Traumatic stress may have different impact in the brains of adolescent boys and girls, according to a new brain-scanning study.
The study found structural differences between the sexes in one part of the insula -- a brain region -- among the youth with post-traumatic stress disorder (PTSD) -- a mental health condition triggered by experiencing or seeing a terrifying event.
"The insula appears to play a key role in the development of PTSD. The difference we saw between the brains of boys and girls who have experienced psychological trauma is important because it may help explain differences in trauma symptoms between sexes," said Victor Carrion, Professor at Stanford University in California.
"Our findings suggest it is possible that boys and girls could exhibit different trauma symptoms and that they might benefit from different approaches to treatment," added Megan Klabunde, psychologist from Stanford University.
In the study, the research team conducted MRI scans of the brains of 59 study participants aged 9-17. Thirty of them -- 14 girls and 16 boys -- had trauma symptoms, and 29 others -- the control group of 15 girls and 14 boys -- did not.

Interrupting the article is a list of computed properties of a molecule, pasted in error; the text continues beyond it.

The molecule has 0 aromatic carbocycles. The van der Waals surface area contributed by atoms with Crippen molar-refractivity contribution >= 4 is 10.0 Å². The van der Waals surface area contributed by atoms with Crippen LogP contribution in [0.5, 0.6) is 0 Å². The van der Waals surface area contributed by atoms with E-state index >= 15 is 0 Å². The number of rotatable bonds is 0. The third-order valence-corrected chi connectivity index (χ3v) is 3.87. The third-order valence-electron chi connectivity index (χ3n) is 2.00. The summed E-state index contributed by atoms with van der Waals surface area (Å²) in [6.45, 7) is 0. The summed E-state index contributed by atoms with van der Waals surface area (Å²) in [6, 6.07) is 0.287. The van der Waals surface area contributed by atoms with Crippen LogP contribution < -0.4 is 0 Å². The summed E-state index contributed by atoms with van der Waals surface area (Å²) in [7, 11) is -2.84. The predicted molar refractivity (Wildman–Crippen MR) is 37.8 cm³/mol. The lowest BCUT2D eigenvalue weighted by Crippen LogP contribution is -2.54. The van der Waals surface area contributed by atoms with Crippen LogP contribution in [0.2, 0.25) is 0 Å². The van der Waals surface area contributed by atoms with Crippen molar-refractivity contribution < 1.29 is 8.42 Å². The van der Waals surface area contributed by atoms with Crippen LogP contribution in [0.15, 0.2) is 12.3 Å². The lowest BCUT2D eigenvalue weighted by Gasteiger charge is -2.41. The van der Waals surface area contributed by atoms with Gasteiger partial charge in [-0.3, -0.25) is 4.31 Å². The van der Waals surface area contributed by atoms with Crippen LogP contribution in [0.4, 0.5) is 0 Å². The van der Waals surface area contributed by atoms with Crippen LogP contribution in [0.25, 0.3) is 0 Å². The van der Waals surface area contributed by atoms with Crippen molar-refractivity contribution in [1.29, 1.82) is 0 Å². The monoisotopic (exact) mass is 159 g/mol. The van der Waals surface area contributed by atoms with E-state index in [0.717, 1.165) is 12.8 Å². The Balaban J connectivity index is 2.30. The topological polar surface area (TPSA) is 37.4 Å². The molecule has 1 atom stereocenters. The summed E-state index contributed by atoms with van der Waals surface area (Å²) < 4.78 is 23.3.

In the control group, no differences was found in the brain structure of boys and girls.
However, among the traumatised boys and girls, they saw differences in a portion of the insula called the anterior circular sulcus. This brain region had larger volume and surface area in traumatised boys than in boys in the control group.
Insula's volume and surface area were smaller in girls with trauma than among girls in the control group, the researchers said.
In addition, the research also implies that traumatic stress could contribute to accelerated cortical ageing of the insula in girls who develop PTSD, Klabunde noted, adding that the study may help scientists understand how experiencing trauma could play into differences between the sexes in regulating emotions.
The paper was published online in the journal Depression and Anxiety.
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